FIG. 4 is a graph of measured resonant frequencies of the SiBAR of FIG. 3D versus incremental percentage of mass loading on the top surface of the resonator body, before and after electrical trimming using Joule heating with a 30 mA current.

FIGS. 5A-5B are perspective views of film bulk acoustic resonators (FBARs) according to additional embodiments of the invention.

FIG. 6 is a flow-diagram of steps that illustrate methods of fabricating MEMs resonators according to embodiments of the invention.

DESCRIPTION OF PREFERRED EMBODIMENTS

The present invention now will be described more fully with reference to the accompanying drawings, in which preferred embodiments of the invention are shown. This invention may, however, be embodied in many different forms and should not be construed as being limited to the embodiments set forth herein; rather, these embodiments are provided so that this disclosure will be thorough and complete, and will fully convey the scope of the invention to those skilled in the art. Like reference numerals refer to like elements throughout.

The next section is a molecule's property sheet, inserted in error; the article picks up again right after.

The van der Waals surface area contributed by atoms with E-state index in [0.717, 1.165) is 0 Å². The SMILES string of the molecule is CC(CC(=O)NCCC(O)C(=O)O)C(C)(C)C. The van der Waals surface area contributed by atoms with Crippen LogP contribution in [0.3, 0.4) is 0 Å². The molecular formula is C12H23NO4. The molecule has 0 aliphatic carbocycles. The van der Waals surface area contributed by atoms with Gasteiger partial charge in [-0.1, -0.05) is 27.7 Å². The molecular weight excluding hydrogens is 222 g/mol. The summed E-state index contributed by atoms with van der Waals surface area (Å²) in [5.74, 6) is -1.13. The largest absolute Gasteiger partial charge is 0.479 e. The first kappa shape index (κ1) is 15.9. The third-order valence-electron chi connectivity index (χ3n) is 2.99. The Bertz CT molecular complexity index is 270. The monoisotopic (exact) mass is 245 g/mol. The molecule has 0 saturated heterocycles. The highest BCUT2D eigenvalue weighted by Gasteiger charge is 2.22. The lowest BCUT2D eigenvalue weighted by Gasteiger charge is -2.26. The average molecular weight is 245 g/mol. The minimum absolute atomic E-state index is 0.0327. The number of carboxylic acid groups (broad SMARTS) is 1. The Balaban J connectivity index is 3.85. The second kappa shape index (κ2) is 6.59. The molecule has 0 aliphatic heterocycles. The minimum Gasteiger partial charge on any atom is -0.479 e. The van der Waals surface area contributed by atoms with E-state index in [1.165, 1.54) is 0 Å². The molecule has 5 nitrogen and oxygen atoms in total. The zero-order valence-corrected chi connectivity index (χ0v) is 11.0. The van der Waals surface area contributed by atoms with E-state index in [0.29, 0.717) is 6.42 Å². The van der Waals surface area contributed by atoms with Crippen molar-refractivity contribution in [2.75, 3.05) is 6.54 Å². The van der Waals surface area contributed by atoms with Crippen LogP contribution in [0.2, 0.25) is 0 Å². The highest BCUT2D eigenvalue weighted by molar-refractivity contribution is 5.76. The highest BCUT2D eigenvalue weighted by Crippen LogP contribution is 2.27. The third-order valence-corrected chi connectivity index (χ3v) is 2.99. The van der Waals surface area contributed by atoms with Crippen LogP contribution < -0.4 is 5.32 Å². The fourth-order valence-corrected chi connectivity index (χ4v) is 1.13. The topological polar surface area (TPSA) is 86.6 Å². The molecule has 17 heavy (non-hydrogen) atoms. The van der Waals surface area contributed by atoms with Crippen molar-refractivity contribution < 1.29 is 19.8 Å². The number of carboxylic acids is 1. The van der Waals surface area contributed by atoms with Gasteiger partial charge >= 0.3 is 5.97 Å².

It will be understood that when an element or layer is referred to as being “on,” “connected to” or “coupled to” another element or layer (and variants thereof), it can be directly on, connected or coupled to the other element or layer or intervening elements or layers may be present. In contrast, when an element is referred to as being “directly on,” “directly connected to” or “directly coupled to” another element or layer (and variants thereof), there are no intervening elements or layers present. Like reference numerals refer to like elements throughout.